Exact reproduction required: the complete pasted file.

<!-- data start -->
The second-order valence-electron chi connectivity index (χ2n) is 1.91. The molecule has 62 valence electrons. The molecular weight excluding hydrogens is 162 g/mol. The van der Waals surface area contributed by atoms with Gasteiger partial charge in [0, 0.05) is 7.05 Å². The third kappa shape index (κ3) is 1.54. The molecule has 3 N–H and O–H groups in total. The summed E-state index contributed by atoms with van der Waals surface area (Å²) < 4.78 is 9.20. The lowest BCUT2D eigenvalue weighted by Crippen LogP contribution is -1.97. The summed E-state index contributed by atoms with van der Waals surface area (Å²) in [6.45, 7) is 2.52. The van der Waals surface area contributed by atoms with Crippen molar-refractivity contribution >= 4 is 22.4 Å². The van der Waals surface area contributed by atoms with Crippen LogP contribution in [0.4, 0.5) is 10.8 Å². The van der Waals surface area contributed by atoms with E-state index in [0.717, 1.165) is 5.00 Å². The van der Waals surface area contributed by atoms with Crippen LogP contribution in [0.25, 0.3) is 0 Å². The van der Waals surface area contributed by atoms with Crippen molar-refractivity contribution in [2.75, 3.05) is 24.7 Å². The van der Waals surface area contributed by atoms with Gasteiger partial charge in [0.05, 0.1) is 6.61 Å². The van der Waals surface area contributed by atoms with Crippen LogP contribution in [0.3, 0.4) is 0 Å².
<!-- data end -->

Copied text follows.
The second-order valence-electron chi connectivity index (χ2n) is 1.91. The molecule has 62 valence electrons. The molecular weight excluding hydrogens is 162 g/mol. The van der Waals surface area contributed by atoms with Gasteiger partial charge in [0, 0.05) is 7.05 Å². The third kappa shape index (κ3) is 1.54. The molecule has 3 N–H and O–H groups in total. The summed E-state index contributed by atoms with van der Waals surface area (Å²) < 4.78 is 9.20. The lowest BCUT2D eigenvalue weighted by Crippen LogP contribution is -1.97. The summed E-state index contributed by atoms with van der Waals surface area (Å²) in [6.45, 7) is 2.52. The van der Waals surface area contributed by atoms with Crippen molar-refractivity contribution >= 4 is 22.4 Å². The van der Waals surface area contributed by atoms with Crippen LogP contribution in [0.4, 0.5) is 10.8 Å². The van der Waals surface area contributed by atoms with E-state index in [0.717, 1.165) is 5.00 Å². The van der Waals surface area contributed by atoms with Crippen LogP contribution in [0.25, 0.3) is 0 Å². The van der Waals surface area contributed by atoms with Crippen molar-refractivity contribution in [2.75, 3.05) is 24.7 Å². The van der Waals surface area contributed by atoms with Gasteiger partial charge in [0.05, 0.1) is 6.61 Å². The van der Waals surface area contributed by atoms with Crippen LogP contribution in [0.3, 0.4) is 0 Å².